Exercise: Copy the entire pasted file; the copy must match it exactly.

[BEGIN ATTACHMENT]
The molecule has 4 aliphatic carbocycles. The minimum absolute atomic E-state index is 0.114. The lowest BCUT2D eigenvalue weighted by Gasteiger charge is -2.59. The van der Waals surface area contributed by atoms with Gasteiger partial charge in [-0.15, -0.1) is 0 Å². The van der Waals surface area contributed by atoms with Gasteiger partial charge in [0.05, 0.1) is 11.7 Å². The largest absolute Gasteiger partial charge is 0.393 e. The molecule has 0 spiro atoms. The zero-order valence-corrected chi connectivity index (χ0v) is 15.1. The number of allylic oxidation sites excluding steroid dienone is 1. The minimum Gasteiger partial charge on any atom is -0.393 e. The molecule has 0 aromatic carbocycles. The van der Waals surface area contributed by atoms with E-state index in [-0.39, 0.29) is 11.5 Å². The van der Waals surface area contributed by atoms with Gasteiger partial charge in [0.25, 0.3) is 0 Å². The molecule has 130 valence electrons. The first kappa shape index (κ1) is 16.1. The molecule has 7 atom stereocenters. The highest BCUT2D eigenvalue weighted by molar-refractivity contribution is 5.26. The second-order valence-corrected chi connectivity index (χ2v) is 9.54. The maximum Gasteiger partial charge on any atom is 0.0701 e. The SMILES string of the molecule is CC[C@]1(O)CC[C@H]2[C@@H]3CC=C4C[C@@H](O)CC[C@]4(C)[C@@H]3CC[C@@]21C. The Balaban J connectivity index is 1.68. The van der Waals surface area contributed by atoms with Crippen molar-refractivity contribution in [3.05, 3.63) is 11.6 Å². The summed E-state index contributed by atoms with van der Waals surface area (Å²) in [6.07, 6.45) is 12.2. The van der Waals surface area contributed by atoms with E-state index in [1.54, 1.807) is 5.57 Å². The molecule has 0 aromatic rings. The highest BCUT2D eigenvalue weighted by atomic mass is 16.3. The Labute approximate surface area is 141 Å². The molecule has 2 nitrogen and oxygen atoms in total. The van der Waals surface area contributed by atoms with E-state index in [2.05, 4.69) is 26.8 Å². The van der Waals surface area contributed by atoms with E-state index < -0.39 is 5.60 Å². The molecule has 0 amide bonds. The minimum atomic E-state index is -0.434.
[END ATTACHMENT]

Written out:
The molecule has 4 aliphatic carbocycles. The minimum absolute atomic E-state index is 0.114. The lowest BCUT2D eigenvalue weighted by Gasteiger charge is -2.59. The van der Waals surface area contributed by atoms with Gasteiger partial charge in [-0.15, -0.1) is 0 Å². The van der Waals surface area contributed by atoms with Gasteiger partial charge in [0.05, 0.1) is 11.7 Å². The largest absolute Gasteiger partial charge is 0.393 e. The molecule has 0 spiro atoms. The zero-order valence-corrected chi connectivity index (χ0v) is 15.1. The number of allylic oxidation sites excluding steroid dienone is 1. The minimum Gasteiger partial charge on any atom is -0.393 e. The molecule has 0 aromatic carbocycles. The van der Waals surface area contributed by atoms with E-state index in [-0.39, 0.29) is 11.5 Å². The van der Waals surface area contributed by atoms with Gasteiger partial charge in [0.25, 0.3) is 0 Å². The molecule has 130 valence electrons. The first kappa shape index (κ1) is 16.1. The molecule has 7 atom stereocenters. The highest BCUT2D eigenvalue weighted by molar-refractivity contribution is 5.26. The second-order valence-corrected chi connectivity index (χ2v) is 9.54. The maximum Gasteiger partial charge on any atom is 0.0701 e. The SMILES string of the molecule is CC[C@]1(O)CC[C@H]2[C@@H]3CC=C4C[C@@H](O)CC[C@]4(C)[C@@H]3CC[C@@]21C. The Balaban J connectivity index is 1.68. The van der Waals surface area contributed by atoms with Crippen molar-refractivity contribution in [3.05, 3.63) is 11.6 Å². The summed E-state index contributed by atoms with van der Waals surface area (Å²) in [6.07, 6.45) is 12.2. The van der Waals surface area contributed by atoms with E-state index in [1.54, 1.807) is 5.57 Å². The molecule has 0 aromatic rings. The highest BCUT2D eigenvalue weighted by atomic mass is 16.3. The Labute approximate surface area is 141 Å². The molecule has 2 nitrogen and oxygen atoms in total. The van der Waals surface area contributed by atoms with E-state index in [2.05, 4.69) is 26.8 Å². The van der Waals surface area contributed by atoms with E-state index < -0.39 is 5.60 Å². The molecule has 0 amide bonds. The minimum atomic E-state index is -0.434.